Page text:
The Packers and Bears have the longest running rivalry in the NFL, dating back to the 1920s, with the team’s meeting for the 182nd time on Sunday. This time, for a trip to the Super Bowl.
The most amazing thing about the series is that the teams have only met once in the playoffs — back in 1941 — again for a chance to play for the NFL title (against the Giants). It was that game that forced the NFL to adopt its “sudden death” overtime rules.
According to the Pro Football Hall of Fame’s Pete Fierle, the “sudden death system” was not put into the by-laws until 1941. Then commissioner Elmer Layden met with Packers coach Curly Lambeau and Bears coach George Halas during the week before the playoff game to go over the new rules. The mere notion of “sudden death” drew considerable pregame hype.
Though, it was all for naught as the Bears won convincingly, 33-14. Obviously games not living up to the hype is not a current phenomenon.
The most amazing thing is that the “sudden death” rules only applied to the divisional championship game, and not the NFL title game. If the 1941 NFL Championship Game had ended in a tie at the conclusion of regulation, team teams would have been deemed co-champions, according to the Pro Football Hall of Fame.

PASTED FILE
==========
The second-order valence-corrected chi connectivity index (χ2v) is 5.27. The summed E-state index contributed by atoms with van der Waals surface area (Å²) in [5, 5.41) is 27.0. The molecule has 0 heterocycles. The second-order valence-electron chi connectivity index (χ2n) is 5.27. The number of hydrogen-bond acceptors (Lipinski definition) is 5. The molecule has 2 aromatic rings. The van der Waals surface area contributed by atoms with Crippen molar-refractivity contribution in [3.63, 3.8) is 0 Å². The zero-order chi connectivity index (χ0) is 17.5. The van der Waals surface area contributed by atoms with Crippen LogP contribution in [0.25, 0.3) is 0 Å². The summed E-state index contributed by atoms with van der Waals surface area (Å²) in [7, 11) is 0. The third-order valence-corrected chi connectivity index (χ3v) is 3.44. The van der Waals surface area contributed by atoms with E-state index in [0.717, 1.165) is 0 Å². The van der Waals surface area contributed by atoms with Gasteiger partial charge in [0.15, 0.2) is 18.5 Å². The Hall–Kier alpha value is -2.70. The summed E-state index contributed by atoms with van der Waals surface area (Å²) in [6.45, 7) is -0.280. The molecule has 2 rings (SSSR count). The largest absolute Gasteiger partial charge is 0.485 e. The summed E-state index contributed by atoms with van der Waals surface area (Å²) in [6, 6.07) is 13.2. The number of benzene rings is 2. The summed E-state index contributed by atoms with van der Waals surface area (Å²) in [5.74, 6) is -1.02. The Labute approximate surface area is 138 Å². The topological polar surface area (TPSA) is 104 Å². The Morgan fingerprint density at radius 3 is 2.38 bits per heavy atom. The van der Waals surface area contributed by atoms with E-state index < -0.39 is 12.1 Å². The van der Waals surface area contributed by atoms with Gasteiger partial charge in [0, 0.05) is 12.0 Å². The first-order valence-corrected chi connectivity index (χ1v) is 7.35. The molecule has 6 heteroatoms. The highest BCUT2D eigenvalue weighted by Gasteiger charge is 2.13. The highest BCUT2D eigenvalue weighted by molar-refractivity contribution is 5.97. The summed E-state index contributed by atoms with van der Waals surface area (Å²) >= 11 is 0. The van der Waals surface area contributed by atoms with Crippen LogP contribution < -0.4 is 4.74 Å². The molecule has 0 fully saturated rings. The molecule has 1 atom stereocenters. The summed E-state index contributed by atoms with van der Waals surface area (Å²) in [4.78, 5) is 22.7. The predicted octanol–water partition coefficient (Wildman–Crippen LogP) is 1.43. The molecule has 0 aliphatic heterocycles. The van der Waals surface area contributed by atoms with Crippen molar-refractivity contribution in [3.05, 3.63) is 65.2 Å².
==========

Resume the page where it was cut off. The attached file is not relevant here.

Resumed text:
Could you imagine teams settling for co-championships instead of being able to settle it in “sudden death” overtime?
Well, that would have been easier for Donovan McNabb to understand. But it does show just how far we have come. When you think of how unfair the previous “sudden death” rules were, realize that it could have been much, much worse.